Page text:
As citizens of this country we have ability to ensure GST is not forced upon us. Unitedly we can even abolish GST if this government forces its citizens into a corner.

If the big retailers have money to spend - let them spend - meanwhile we can stop spending at their stores until they accept market realities.

Deonast

2

@Veronica Rush we can't get the GST abolished it has been made abundantly clear by Labor and Liberal governments that the GST is here to stay.

While it is doubtful adding GST to overseas online purchases will make much difference to buying patterns (still more cost effective in many cases to buy online), it still is grossly unfair that retailers here are subject to GST and not overseas purchases online. Local web stores are subject to GST and since there is no chance of GST being repealed across the board that fair is fair it should be applied to all online overseas purchasing.

Still it will be hard to put in practice, but the government should be pursuing this as they are losing tax revenue. I'm sure Veronica Rush will be the first one complaining if income tax was increased to make up for lost GST revenues, though there is still a way to go before it has that large an impact.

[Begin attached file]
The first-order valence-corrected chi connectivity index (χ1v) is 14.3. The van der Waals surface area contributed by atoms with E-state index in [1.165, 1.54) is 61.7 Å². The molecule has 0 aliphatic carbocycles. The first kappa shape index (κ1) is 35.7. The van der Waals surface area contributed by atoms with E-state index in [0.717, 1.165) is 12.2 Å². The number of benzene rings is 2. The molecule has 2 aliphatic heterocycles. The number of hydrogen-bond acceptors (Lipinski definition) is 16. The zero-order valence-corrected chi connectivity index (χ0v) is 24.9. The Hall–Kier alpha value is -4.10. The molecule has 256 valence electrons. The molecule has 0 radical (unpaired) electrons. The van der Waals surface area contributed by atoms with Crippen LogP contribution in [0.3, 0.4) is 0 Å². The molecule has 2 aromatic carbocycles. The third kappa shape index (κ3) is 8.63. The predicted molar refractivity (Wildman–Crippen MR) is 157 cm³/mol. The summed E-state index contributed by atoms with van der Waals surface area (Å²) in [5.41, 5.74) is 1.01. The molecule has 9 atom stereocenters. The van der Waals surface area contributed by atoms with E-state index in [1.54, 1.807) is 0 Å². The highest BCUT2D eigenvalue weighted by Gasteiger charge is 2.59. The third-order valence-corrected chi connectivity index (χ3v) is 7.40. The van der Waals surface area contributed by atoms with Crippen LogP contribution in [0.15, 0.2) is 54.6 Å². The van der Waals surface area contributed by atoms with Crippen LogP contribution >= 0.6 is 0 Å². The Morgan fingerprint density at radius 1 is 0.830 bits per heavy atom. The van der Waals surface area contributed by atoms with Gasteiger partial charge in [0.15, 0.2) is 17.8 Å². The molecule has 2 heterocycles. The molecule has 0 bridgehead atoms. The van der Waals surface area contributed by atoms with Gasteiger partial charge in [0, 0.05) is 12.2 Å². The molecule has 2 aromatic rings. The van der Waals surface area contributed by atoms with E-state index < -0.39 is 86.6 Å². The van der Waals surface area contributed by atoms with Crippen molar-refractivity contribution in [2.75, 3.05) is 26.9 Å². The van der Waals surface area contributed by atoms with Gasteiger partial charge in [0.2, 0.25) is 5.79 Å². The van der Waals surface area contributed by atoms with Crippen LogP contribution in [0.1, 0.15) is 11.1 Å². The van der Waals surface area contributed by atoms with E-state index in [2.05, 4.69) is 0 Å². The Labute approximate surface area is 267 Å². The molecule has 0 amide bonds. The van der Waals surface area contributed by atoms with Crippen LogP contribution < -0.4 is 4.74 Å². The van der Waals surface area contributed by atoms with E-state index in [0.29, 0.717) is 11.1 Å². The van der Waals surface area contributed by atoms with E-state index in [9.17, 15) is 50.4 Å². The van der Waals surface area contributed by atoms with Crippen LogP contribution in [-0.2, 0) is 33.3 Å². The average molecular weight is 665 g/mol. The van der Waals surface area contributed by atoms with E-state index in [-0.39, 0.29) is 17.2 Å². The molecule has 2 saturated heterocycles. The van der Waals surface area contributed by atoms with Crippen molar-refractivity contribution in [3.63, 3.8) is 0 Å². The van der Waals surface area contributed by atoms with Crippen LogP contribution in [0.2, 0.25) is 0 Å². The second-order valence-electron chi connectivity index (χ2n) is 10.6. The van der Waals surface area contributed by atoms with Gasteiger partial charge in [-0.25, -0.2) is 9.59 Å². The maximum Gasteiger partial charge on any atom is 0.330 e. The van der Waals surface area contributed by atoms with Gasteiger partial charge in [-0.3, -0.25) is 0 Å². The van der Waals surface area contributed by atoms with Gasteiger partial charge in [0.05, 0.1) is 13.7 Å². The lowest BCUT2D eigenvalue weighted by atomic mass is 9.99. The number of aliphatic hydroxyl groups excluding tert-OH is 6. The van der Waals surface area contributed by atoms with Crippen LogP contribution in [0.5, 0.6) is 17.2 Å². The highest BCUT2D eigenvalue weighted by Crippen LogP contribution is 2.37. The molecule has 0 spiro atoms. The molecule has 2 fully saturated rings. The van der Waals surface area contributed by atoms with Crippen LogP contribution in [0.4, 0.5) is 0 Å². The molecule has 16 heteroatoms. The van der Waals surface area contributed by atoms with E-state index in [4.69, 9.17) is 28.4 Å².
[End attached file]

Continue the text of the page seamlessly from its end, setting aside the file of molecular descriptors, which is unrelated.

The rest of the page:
Fitzy

3

I am a retailer myself and I think the large retailer's stance is self-serving rubbish. They haven't thought this through. The 10% of GST is NOT the issue. They should become more competitive and get rid of their huge margins and (in the case of Harvey Norman) the stupid and allegedly "free" long periods of interest-free payment. There are no free lunches and we all know WE are paying for that. Get real.

Veronica Rush

4

@Deonast I firmly believe that a lobby of a couple of retailers cant force the customers in corner by using/abusing their powers in the government.

If the citizens see that happening, they will change the government, Already the Labor is under scanner with Whaling, Mining, Desalination and now NBN.

The giant retailers have to let market evolve and thats is what capitalist markets are about.

By enforcing government to do their bidding, they are bringing in Communism, as well we should hand over our country to China.

What have these retailers done for our economy? They sell 80% of Chinese products and talk about saving Australian Jobs - its two faced.

Regarding your threat of increasing income tax - I dont mind government doing it - I wont complain. I will welcome if there is a need to help build a nation and not bleed one.

Also, who are retailers to decide on whether the government should increase or decrease tax on its citizens? They are simply working on making money for themselves and not for the country or its citizens.

Its time the big retailers either evolve or step aside and stop whining.

If they were so much of nationalistic, they wont employ dozens of accountants in their firms to avoid paying taxes to government.